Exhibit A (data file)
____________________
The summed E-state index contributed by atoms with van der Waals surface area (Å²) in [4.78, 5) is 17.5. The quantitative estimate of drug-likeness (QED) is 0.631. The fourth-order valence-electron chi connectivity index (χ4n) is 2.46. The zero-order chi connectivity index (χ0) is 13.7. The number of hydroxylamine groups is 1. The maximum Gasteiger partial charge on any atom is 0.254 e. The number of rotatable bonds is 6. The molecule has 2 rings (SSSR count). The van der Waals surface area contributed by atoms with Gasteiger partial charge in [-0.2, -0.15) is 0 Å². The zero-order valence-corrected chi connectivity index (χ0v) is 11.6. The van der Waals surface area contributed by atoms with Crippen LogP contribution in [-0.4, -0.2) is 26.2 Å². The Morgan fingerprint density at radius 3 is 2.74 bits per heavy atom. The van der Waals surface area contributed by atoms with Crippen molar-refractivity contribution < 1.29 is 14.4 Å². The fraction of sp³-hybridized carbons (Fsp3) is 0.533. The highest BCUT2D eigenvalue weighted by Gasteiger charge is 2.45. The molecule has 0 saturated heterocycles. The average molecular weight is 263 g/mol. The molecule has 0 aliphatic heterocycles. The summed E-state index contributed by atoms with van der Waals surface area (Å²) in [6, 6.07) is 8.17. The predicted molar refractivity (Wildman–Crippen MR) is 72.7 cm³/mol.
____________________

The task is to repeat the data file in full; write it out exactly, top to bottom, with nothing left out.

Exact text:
The summed E-state index contributed by atoms with van der Waals surface area (Å²) in [4.78, 5) is 17.5. The quantitative estimate of drug-likeness (QED) is 0.631. The fourth-order valence-electron chi connectivity index (χ4n) is 2.46. The zero-order chi connectivity index (χ0) is 13.7. The number of hydroxylamine groups is 1. The maximum Gasteiger partial charge on any atom is 0.254 e. The number of rotatable bonds is 6. The molecule has 2 rings (SSSR count). The van der Waals surface area contributed by atoms with Gasteiger partial charge in [-0.2, -0.15) is 0 Å². The zero-order valence-corrected chi connectivity index (χ0v) is 11.6. The van der Waals surface area contributed by atoms with Crippen LogP contribution in [-0.4, -0.2) is 26.2 Å². The Morgan fingerprint density at radius 3 is 2.74 bits per heavy atom. The van der Waals surface area contributed by atoms with Crippen molar-refractivity contribution < 1.29 is 14.4 Å². The fraction of sp³-hybridized carbons (Fsp3) is 0.533. The highest BCUT2D eigenvalue weighted by Gasteiger charge is 2.45. The molecule has 0 saturated heterocycles. The average molecular weight is 263 g/mol. The molecule has 0 aliphatic heterocycles. The summed E-state index contributed by atoms with van der Waals surface area (Å²) in [6, 6.07) is 8.17. The predicted molar refractivity (Wildman–Crippen MR) is 72.7 cm³/mol.